The highway to hell.

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Old 01-May-2010
Und3rgr0und J4tt1
The highway to hell.

The highway to hell.

Guru Granth Sahib Ji at various stages touches on the aspects of the afterlife and we are given a glimpse of the terrible fate that waits those who have lost the path of God, but Guru Ji does not go into too much detail. The Gurus have told us about the afterlife and the perilous journey ahead in various shabads.

Says Nanak, O mortal, in the fourth watch of the night, that day is drawing near! ||4||
Receiving the summons from the Lord of the Universe, O my merchant friend, you must arise and depart with the actions you have committed.
You are not allowed a moment's delay, O my merchant friend; the Messenger of Death seizes you with firm hands.
Receiving the summons, people are seized and dispatched. The self-willed manmukhs are miserable.
But those who serve the Perfect True Guru are forever happy in the Court of the Lord.
The body is the field of karma in this age; whatever you plant, you shall harvest.
Says Nanak, the devotees look beautiful in the Court of the Lord; the self-willed manmukhs wander forever in reincarnation. ||5||1||4|| Guru Arjan Dev Ji in Siree Raag on Pannaa 77

Many Sikhs interpret the whole concept of heaven and hell at best realms within ourselves, at worst just metaphors for the world around us. But ancient texts delve into great detail about the journey a person has to take once he has left this world. One suffers a terrible fate, but only through the protection of the Guru obtained through Naam can one be saved.

The following are brief extracts from ancient texts, they are not part of the Sikh scriptures and as such have a very limited value to a Sikh. You can make up your own mind to their validity.
But they are presented here as a wake up call to those amongst us who may stray from the Gurus path.

Death draws near.

Those who delight in sin, destitute of compassion and righteousness, attached to the wicked, averse from the true scriptures and the company of the good, Self-satisfied, unbending, intoxicated with the pride of wealth, having the ungodly qualities, lacking the divine attributes, Bewildered by many thoughts, enveloped in the net of delusion, revelling in the enjoyments of lower desires fall into a foul hell.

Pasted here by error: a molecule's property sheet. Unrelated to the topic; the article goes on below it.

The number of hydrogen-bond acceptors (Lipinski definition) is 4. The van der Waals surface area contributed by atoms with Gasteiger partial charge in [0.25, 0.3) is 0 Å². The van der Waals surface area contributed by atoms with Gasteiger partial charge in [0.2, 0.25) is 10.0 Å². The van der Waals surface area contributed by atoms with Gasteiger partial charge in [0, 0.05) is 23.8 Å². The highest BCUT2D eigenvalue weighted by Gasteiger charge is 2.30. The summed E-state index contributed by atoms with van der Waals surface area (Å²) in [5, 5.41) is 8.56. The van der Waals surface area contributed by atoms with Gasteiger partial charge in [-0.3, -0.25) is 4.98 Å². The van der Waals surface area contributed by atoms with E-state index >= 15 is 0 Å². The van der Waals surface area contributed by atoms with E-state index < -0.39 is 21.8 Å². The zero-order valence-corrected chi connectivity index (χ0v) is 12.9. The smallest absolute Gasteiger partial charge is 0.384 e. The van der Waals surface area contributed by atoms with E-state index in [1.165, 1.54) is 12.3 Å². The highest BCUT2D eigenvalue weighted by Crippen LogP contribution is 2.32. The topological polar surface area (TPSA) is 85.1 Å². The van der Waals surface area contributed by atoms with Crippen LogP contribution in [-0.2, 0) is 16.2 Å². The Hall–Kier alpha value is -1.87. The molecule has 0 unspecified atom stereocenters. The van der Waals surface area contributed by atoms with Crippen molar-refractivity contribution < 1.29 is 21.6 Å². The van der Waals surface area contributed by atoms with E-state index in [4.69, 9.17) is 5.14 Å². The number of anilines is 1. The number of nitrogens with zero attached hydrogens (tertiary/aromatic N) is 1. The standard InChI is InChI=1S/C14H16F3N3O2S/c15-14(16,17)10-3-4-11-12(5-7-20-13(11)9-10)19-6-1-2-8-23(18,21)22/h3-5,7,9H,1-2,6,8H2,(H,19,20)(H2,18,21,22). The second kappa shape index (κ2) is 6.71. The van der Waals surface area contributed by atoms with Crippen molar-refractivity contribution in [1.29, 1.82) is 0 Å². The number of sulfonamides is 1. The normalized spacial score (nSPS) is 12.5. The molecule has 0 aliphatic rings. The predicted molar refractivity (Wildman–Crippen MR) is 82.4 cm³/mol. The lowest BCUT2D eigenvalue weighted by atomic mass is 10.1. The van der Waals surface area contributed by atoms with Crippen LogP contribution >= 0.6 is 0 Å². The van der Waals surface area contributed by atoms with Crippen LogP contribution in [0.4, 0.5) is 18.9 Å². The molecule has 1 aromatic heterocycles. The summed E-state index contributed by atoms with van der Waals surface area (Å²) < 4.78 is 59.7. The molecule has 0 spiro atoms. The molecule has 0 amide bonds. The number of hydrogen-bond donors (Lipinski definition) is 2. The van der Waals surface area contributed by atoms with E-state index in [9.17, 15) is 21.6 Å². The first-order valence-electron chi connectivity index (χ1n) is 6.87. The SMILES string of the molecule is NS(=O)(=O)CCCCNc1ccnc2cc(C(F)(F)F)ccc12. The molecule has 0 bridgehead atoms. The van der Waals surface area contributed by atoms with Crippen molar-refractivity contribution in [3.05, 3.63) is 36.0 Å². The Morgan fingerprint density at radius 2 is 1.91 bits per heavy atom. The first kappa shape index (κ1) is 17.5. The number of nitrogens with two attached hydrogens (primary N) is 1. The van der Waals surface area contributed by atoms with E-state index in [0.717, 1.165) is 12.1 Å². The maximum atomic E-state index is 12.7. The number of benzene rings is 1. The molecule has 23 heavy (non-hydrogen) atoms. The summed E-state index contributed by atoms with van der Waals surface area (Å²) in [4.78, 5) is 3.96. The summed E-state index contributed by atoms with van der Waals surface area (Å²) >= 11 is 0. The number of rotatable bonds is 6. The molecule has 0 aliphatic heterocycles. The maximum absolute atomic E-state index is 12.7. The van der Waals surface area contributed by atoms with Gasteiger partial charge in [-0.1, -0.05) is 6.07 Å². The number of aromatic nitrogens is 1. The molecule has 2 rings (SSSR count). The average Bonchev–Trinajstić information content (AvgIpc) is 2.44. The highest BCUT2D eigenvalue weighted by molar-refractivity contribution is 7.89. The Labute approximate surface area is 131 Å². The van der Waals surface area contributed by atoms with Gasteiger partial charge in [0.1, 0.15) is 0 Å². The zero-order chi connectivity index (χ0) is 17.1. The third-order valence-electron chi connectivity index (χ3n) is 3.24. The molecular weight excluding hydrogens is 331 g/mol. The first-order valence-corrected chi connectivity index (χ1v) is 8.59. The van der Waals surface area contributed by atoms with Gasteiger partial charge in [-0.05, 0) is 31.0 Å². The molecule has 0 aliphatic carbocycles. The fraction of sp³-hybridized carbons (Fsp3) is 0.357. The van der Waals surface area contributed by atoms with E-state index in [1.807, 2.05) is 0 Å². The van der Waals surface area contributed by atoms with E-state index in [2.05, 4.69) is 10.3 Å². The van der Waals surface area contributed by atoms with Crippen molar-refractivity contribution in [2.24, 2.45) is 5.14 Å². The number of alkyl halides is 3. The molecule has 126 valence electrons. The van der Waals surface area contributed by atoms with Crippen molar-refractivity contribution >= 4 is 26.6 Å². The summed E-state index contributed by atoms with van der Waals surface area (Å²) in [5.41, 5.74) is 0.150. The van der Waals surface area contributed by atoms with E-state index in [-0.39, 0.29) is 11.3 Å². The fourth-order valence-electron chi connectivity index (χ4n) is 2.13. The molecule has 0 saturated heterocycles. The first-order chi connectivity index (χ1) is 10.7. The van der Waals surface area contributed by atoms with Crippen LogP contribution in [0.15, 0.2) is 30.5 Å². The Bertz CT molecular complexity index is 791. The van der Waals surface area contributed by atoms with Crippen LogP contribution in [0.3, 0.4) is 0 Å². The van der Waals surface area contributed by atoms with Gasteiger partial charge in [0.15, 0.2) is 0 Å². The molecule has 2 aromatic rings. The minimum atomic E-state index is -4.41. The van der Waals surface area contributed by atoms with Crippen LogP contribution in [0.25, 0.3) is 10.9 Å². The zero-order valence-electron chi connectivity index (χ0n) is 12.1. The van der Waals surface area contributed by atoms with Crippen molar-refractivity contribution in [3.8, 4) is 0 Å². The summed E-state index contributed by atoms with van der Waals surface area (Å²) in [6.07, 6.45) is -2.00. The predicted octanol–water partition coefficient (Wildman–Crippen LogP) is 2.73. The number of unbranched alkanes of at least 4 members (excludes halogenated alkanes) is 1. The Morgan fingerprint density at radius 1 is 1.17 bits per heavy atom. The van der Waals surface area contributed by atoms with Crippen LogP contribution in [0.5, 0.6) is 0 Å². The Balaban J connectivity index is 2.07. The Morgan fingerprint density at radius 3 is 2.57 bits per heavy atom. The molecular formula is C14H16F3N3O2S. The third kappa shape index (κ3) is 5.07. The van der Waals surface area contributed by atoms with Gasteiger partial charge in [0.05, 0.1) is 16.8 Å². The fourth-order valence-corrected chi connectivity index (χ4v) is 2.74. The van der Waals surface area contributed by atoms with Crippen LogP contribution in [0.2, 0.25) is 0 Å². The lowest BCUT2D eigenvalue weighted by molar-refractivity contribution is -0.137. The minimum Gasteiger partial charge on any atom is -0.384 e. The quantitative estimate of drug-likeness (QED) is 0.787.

Those men who are intent upon wisdom go to the highest goal; the sinfully-inclined go miserably to the torments of Yama. Listen how the misery of this world accrues to the sinful, then how they, having passed through death, meet with torments. Having experienced the good or the bad actions, in accordance with his former earning,--then, as the result of his actions, some disease arises. Powerful death, unexpectedly, like a serpent, approaches him stricken with bodily and mental pain, yet anxiously hoping to live. Not yet tired of life, being cared for by his dependents, with his body deformed through old age, nearing death, in the house, He remains, like a house-dog, eating what is ungraciously placed before him, diseased, with failing digestion, eating little, moving little. With eyes turned up through loss of vitality, with tubes obstructed by phlegm, exhausted by coughing and difficult breathing, with the death rattle in his throat. Lying encircled by his sorrowing relatives; though being spoken to he does not answer, being caught in the noose of death. In this condition, with mind busy with the support of his family, with senses unconquered, swooning with intense pain he dies amidst his weeping relatives. In this last moment, a divine vision arises -- all the worlds appear as one -- and he does not attempt to say anything.

Then, at the destruction of the decayed senses and the numbing of the intelligence, the messengers of Yama come near and life departs. When the breath is leaving its place, the moment of dying seems an age, and pain like the stinging of hundred scorpions is experienced. Now he emits foam; his mouth becomes filled with saliva. The vital breaths of the sinful depart by the lower gateway.